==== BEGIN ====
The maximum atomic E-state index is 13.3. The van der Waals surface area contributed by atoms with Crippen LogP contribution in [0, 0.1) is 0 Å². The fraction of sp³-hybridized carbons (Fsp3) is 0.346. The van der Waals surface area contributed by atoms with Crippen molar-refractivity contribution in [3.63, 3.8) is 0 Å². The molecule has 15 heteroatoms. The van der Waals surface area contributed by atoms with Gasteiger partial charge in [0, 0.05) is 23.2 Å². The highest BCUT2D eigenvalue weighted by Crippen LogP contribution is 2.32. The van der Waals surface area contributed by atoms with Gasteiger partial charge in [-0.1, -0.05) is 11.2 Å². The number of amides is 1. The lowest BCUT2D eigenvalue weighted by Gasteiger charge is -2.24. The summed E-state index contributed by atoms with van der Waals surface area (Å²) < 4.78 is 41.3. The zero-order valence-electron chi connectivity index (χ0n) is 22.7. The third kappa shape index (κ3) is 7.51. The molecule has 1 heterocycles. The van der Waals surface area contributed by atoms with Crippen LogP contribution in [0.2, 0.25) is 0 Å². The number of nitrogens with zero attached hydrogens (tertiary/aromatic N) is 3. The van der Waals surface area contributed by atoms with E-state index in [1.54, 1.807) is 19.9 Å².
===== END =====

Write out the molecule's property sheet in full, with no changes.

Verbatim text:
The maximum atomic E-state index is 13.3. The van der Waals surface area contributed by atoms with Crippen LogP contribution in [0, 0.1) is 0 Å². The fraction of sp³-hybridized carbons (Fsp3) is 0.346. The van der Waals surface area contributed by atoms with Crippen molar-refractivity contribution in [3.63, 3.8) is 0 Å². The molecule has 15 heteroatoms. The van der Waals surface area contributed by atoms with Gasteiger partial charge in [0, 0.05) is 23.2 Å². The highest BCUT2D eigenvalue weighted by Crippen LogP contribution is 2.32. The van der Waals surface area contributed by atoms with Gasteiger partial charge in [-0.1, -0.05) is 11.2 Å². The number of amides is 1. The lowest BCUT2D eigenvalue weighted by Gasteiger charge is -2.24. The summed E-state index contributed by atoms with van der Waals surface area (Å²) < 4.78 is 41.3. The zero-order valence-electron chi connectivity index (χ0n) is 22.7. The third kappa shape index (κ3) is 7.51. The molecule has 1 heterocycles. The van der Waals surface area contributed by atoms with Crippen LogP contribution in [0.2, 0.25) is 0 Å². The number of nitrogens with zero attached hydrogens (tertiary/aromatic N) is 3. The van der Waals surface area contributed by atoms with E-state index in [1.54, 1.807) is 19.9 Å².